Story Courtesy of Craig Goodwin's Year of Plenty blog
Another good example of this is pumpkin plants. I have always worked with the assumption that the best way to grow giant pumpkins is to start the seeds really early. It made intuitive sense to me that the earlier I started the seeds the bigger the pumpkins will get, but it turns out this isn’t true. I spoke with the winner of the giant pumpkin contest at last summer’s Spokane County Fair and asked him about his timing for starting seeds. He explained that he starts the seeds at the beginning of April and plants them in the garden at the beginning of May under plastic. I don’t know the science behind it but in retrospect I understand why this works. I’ve learned that once squash plants start growing they like to keep growing and don’t respond well to having their growth disrupted by transplanting or the shock of moving from the friendly confines of the greenhouse as a large plant to outside in the garden. When I have started squash plants really early and planted them as large plants they tend to sit in the garden for a long time without growing. When the plants are smaller they tend to make that transition more smoothly.
One other consideration when buying plant starts is the issue of sustainability. Bigger plants means that more energy has gone into defying the local climate. In the past I’ve noticed that Home Depot is packed with plants from Texas. Smaller plants grown locally are generally more sustainable. Farmers’ Markets are the best place to buy starts. The big plants are also expensive to buy.
I recommend buying and growing plant starts for:
Summer squash, like zucchini, and cucumbers can be successfully planted as seeds but I have problems with birds that love to nip at the young plants. They leave the bigger ones alone so, if I have time, I plant these as starts. If I don’t get around to starting them early I plant the seeds in the garden but plant twice as many seeds as I need, anticipating that the birds will kill many of them. The one advantage of starting squash plants from seed in the garden is that they don’t like to have their roots disturbed so this method avoids the shock of transplanting them. Take note that it’s beneficial to loosen the roots of most transplants before putting them in the garden, but squash plants are the big exception to the rule. I always plant winter squash as plants because they usually take around 100 days to mature and I like to get a little head start.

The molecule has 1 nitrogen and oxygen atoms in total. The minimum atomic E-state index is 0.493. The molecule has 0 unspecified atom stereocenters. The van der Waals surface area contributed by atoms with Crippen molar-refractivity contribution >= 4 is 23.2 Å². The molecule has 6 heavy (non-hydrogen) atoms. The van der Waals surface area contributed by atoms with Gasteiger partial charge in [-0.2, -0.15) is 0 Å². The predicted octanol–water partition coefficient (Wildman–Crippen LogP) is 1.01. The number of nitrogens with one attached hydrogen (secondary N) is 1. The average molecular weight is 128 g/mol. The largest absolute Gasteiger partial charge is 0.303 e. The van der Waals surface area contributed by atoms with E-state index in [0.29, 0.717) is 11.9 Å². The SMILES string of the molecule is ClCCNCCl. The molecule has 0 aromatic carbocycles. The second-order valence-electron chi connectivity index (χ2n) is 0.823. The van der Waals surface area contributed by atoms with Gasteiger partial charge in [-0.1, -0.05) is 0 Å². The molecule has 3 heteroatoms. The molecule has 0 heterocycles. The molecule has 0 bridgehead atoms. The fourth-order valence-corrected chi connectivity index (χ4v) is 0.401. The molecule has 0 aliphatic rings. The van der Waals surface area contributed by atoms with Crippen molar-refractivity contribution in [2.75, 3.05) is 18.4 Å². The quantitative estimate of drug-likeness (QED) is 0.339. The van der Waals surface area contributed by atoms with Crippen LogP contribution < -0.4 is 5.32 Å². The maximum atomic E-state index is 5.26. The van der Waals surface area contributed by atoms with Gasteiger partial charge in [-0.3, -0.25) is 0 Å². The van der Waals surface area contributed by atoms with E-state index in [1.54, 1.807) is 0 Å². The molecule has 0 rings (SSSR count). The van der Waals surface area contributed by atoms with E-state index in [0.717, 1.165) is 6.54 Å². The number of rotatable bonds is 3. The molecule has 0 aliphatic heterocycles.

Plants that are best planted as seeds in the garden:
I know I’m forgetting some so let me know if you’ve got a question about a plant not mentioned.
Craig Goodwin is a Spokane-based farmers' market manager, local and sustainable food advocate, backyard farmer, wild crafter, blogger, and pastor. He is author of Year of Plenty, a book about his family's experience in 2008 consuming only what was local, used, homegrown, or homemade.